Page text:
Taylor and Mecklenburg the chief stoppers in `Super' defenses

Somebody is sure to dispute this, but the best athletes in Super Bowl XXI on Sunday between the New York Giants and the Denver Broncos will be the linebackers. The reason I say this is that they have to be able to do so many things well. They are what they are because of their size, speed, durability, and intelligence. And please don't minimize the importance of the latter, or the fact that every National Football League coach considers linebacker a skill position.

If all the outside and inside linebackers handle their multi-assignments correctly, they can control virtually every inch of the line of scrimmage in key situations. They do this by pressuring the quarterback, turning the running back inside, yelling to teammates whenever there is a cutback or reverse, and taking away the short pass.

This latter assignment is very important because, if that pass is completed (especially in a third-down situation), it often results in the opposing team's maintaining possession of the football. Linebackers who become victims of this play too often usually wind up selling vacuum cleaners in Kearney, Neb.

Two linebackers who are not apt to disappoint their coaches or anyone else on Super Sunday are Lawrence Taylor of the Giants and Karl Mecklenburg of the Broncos.

These two have the resiliency of huge springs, the pursuit of foxhounds, and hands like frying pans. Both are 6 ft. 3 in., weigh in the neighborhood of 240 lbs., and move almost as well laterally as they do straight ahead. They are so mentally tough that, if they had pet canaries, the birds would probably sing bass.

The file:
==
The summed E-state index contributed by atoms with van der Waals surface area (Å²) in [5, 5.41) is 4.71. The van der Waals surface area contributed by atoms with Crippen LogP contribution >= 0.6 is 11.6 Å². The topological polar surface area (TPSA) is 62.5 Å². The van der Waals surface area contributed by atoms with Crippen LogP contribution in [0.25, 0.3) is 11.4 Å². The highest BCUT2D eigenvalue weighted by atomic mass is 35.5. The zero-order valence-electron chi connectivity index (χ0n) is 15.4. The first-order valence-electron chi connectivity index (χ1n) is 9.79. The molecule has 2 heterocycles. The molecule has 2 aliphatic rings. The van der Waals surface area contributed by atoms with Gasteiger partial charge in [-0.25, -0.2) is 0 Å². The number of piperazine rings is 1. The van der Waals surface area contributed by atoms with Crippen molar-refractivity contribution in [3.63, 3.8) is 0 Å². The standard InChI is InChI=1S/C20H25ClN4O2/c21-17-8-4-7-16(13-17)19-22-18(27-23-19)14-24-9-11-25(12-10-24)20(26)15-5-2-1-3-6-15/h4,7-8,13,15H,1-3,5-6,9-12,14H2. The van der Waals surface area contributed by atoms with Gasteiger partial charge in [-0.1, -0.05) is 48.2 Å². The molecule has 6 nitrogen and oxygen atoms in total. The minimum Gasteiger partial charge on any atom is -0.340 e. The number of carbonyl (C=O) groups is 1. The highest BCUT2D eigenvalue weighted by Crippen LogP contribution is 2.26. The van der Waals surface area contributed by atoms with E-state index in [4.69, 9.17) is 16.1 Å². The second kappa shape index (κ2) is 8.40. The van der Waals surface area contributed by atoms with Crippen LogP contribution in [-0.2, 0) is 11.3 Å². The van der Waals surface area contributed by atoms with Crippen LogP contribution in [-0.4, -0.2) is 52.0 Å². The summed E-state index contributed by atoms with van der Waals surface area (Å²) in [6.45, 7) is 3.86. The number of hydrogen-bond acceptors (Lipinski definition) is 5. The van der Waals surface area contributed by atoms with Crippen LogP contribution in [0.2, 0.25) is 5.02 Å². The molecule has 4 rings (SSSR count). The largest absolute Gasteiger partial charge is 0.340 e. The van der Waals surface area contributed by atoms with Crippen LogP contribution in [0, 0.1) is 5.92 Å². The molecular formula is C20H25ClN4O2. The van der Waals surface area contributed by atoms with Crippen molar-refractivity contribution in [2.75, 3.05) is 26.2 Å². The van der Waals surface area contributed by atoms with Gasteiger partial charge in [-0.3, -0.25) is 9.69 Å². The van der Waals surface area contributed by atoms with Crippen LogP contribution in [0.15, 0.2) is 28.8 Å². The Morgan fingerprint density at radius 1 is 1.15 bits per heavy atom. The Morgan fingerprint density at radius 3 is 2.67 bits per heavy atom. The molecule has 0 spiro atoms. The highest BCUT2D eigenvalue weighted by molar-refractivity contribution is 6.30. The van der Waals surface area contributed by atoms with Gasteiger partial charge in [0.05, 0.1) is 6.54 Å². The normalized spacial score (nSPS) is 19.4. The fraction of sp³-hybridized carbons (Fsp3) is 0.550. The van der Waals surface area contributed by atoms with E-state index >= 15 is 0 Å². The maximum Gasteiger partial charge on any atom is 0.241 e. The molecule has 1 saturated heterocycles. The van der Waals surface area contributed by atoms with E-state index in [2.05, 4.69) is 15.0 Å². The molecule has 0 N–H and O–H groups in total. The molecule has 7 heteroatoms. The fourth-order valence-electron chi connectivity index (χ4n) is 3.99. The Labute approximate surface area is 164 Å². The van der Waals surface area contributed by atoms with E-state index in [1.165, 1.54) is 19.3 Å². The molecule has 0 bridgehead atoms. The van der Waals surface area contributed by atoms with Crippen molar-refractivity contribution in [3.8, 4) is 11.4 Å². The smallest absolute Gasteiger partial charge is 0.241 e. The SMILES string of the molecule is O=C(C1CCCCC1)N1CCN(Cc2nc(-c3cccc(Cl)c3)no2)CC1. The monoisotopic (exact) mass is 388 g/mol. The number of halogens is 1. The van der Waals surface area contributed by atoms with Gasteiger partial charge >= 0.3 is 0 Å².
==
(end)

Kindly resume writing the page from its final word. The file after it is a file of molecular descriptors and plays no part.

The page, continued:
Pro linebackers are often the same people who were catching passes and running with the ball in high school, but who either outgrew those positions or came into a situation in the pros where there was no immediate room for them. But because they had the quickness to adapt to another position, showed a flair for responsibility, and could instantly read the type of play unraveling in front of them, they were able to find permanent homes as linebackers.

Taylor, a first-round draft pick out of North Carolina who was recently named the NFL's Most Valuable Player, is a problem for the opposition because he seldom gets fooled, gets to where he is going so quickly, and has such great upper body strength. Runners seldom break tackles against Lawrence, and quarterbacks have trouble eluding him once he gets into the backfield, as evidenced by his 20 sacks this season.

Scouting reports on Taylor say he plays better in unstructured situations, where his instincts take over and he just goes after whoever has the ball.

John Madden, a CBS-TV analyst and former Oakland Raider head coach, sums up Taylor as follows: ``Two years ago I thought he was the best player in the league, the most dominant defensive force in pro football. When a game had to be won, he won it. That is, as much as any one man can. Then in 1985 I thought he fell off a little, that maybe there were other linebackers around who were just as good. Now I think he's somewhere in between, but still great.''

Mecklenburg, meanwhile, is just beginning to get the kind of recognition from opponents that translates into all-pro honors. In fact, Karl, a 12th-round draft choice in 1983, didn't even become a starter for the Broncos until midway through last season, and actually began his pro career as a lineman.

There always seemed to be a question about his speed, about what position he should play, and about his potential for improvement.

What finally got the riveted attention of coach Dan Reeves was the man's determination. ``In practice he never let up,'' explained defensive coach Stan Jones.

Because Karl wasn't particularly bulky or muscular, the Broncos at first underestimated his strength. But after they had watched him blow by people who were supposed to stop him in practice, and excel in all of the team's agility drills, the word starter suddenly appeared to them in big, bold letters.

Bronco publicists also got excited when they discovered that Mecklenburg had married his childhood sweetheart, had been a pre-med student majoring in biology at Minnesota, and likes to take his wife and son, Luke, to the zoo.

Although Taylor and Mecklenburg are not cut from the same mold (except physically), they are both Streetcars Named Desire in terms of their all-out hustle and determination on the playing field. And they have rung the bells of enough opposing quarterbacks, running backs, and offensive linemen to prove it!

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